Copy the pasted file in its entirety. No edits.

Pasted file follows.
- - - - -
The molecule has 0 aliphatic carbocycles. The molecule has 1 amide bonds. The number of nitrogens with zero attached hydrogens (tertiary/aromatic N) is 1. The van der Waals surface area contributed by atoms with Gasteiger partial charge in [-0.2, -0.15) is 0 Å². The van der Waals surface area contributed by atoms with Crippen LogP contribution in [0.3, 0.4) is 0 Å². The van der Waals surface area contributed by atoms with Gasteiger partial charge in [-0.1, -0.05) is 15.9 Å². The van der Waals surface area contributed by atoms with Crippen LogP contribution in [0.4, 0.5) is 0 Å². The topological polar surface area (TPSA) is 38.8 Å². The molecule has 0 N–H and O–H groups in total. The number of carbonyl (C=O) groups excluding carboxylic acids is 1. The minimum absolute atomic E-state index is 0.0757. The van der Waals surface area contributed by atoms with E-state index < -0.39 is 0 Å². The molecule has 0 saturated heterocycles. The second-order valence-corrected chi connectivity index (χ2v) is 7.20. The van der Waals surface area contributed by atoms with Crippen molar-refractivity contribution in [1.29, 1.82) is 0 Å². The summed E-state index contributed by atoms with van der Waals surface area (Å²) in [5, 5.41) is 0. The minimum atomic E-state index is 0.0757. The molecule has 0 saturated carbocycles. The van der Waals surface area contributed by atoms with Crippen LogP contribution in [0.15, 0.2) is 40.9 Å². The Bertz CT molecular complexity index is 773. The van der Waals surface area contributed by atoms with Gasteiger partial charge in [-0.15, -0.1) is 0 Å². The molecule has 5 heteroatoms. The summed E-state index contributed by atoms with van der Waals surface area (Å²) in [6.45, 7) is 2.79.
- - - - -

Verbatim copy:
The molecule has 0 aliphatic carbocycles. The molecule has 1 amide bonds. The number of nitrogens with zero attached hydrogens (tertiary/aromatic N) is 1. The van der Waals surface area contributed by atoms with Gasteiger partial charge in [-0.2, -0.15) is 0 Å². The van der Waals surface area contributed by atoms with Crippen LogP contribution in [0.3, 0.4) is 0 Å². The van der Waals surface area contributed by atoms with Gasteiger partial charge in [-0.1, -0.05) is 15.9 Å². The van der Waals surface area contributed by atoms with Crippen LogP contribution in [0.4, 0.5) is 0 Å². The topological polar surface area (TPSA) is 38.8 Å². The molecule has 0 N–H and O–H groups in total. The number of carbonyl (C=O) groups excluding carboxylic acids is 1. The minimum absolute atomic E-state index is 0.0757. The van der Waals surface area contributed by atoms with E-state index < -0.39 is 0 Å². The molecule has 0 saturated heterocycles. The second-order valence-corrected chi connectivity index (χ2v) is 7.20. The van der Waals surface area contributed by atoms with Crippen molar-refractivity contribution in [1.29, 1.82) is 0 Å². The summed E-state index contributed by atoms with van der Waals surface area (Å²) in [5, 5.41) is 0. The minimum atomic E-state index is 0.0757. The molecule has 0 saturated carbocycles. The van der Waals surface area contributed by atoms with Crippen LogP contribution in [0.15, 0.2) is 40.9 Å². The Bertz CT molecular complexity index is 773. The van der Waals surface area contributed by atoms with Gasteiger partial charge in [-0.15, -0.1) is 0 Å². The molecule has 5 heteroatoms. The summed E-state index contributed by atoms with van der Waals surface area (Å²) in [6.45, 7) is 2.79.